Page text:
It’s not every day you meet a true renaissance man like Ramsey Dewey. I have admired how this guy minored in Health & Human Performance (Modern Dance emphasis) in college, ran a boxing gym, moved to Shanghai to become a professional Mixed Martial Arts (MMA) fighter, and continues to teach the sport.
Awesome!!! Ramsey’s the one in the white shirt:
Also a writer and performer, Ramsey has a unique perspective on artistic or work-related worry. When I recently asked friends to contribute how they manage creative worry, he had so many good insights that they merited their own blog post. Read more on this topic in my series of posts about creative and general worry:
- Can Worry Actually Be Productive?
- Managing Creative Worry
- Managing Personal Worry About Other People
Without further ado, here are ways Ramsey “Danger” Dewey stays effective and productive. You’re in for a treat!
Seeing Oneself as an Authority
“When was the last time I could remember worry or anxiety associated with creativity? I suppose any creative process with a time limit or deadline would qualify- or the worry and anxiety associated with sharing a creation of some kind with an audience.
One thing I have done in the past is to create the illusion that I know what I’m doing, that I’m an authority on the subject, and that nothing else is more interesting or important than what I have created. Even if it’s a stretch, until you can convince yourself of your awesomeness, it’ll be difficult to sell anyone else on the idea.”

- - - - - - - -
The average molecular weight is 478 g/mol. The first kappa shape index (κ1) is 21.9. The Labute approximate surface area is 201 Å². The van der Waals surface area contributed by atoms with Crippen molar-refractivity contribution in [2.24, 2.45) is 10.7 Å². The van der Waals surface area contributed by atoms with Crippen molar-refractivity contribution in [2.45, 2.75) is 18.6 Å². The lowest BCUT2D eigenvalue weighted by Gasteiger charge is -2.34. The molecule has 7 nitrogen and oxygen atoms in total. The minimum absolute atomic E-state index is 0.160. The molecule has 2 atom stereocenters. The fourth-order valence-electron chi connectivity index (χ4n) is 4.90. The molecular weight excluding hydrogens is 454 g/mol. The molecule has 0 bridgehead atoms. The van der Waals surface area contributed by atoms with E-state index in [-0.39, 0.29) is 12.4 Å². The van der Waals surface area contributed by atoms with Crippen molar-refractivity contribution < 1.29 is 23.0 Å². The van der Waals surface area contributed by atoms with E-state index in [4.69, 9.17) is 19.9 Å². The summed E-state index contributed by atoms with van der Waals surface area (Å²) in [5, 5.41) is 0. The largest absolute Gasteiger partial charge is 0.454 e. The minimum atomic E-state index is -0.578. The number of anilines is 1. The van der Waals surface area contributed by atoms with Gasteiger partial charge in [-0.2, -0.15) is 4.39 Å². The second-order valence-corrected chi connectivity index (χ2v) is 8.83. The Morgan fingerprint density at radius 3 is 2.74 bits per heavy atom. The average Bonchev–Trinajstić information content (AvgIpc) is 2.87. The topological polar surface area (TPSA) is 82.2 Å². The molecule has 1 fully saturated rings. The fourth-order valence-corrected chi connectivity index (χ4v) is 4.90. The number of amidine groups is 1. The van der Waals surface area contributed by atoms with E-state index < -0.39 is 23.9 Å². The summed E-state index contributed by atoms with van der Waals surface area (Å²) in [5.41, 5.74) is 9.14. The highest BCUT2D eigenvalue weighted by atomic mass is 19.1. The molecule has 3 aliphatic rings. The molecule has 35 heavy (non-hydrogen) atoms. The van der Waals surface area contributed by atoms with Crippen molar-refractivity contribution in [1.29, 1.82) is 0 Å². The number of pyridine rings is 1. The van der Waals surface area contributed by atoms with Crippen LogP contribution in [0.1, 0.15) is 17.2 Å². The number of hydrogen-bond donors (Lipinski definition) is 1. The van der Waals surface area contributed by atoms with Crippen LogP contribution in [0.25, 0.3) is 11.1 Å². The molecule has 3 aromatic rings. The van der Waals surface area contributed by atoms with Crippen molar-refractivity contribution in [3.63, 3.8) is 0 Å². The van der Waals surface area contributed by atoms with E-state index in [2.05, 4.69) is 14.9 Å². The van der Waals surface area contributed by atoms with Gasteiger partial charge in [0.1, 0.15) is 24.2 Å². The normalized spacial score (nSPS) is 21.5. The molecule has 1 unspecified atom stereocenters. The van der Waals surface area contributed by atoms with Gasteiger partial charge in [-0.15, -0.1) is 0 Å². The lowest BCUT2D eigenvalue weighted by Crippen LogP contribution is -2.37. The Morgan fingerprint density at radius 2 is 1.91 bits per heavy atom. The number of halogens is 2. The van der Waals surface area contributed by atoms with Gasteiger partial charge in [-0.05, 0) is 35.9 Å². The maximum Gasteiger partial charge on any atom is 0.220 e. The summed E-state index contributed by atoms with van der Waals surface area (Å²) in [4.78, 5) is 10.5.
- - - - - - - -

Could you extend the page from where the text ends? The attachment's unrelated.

Forcing Oneself to Face the Fear
“I used to have a crippling case of stage fright- actually, I couldn’t even talk to people on a one on one basis. It took years to overcome. Probably the most important thing I did was to put myself in the spotlight at every opportunity, forcing myself to experience stage fright again, and again, and again until either I became numb to it, or I realized it was just some abstract concept that doesn’t even exist and certainly didn’t control me.”
Nice, right?! You can see why Ramsey is so cool. He’s stinkin resilient!
Caring Less What Others Think
“I wrote a novel once, and published it online chapter by chapter. I didn’t get worried or anxious about anyone’s approval because I didn’t invest myself emotionally in the story. I kept telling myself it was just a stupid story I was making up in my head at work to pass the time, then quickly typing as soon as I got home before I could forget it.
But then one day, some random stranger on the internet told me that she really liked one of the characters and wished that I would write more about him. That kind of blew my mind. Suddenly I went from creating a stupid story with characters I didn’t even care about, to feeling a responsibility to my readers. After writing several new chapters with this new found anxiety, I received another message from a different stranger telling me that my novel had changed and it wasn’t as good as it used to be.
Oh the irony that when I started to care, it started to suck.”
As I read through Ramsey’s thoughts on this, I could see the intersection of sports psychology and creative or performance psychology, which was a fun way to think about staying productive as a writer or any other kind of artist. Feel free to leave your experiences in a comment!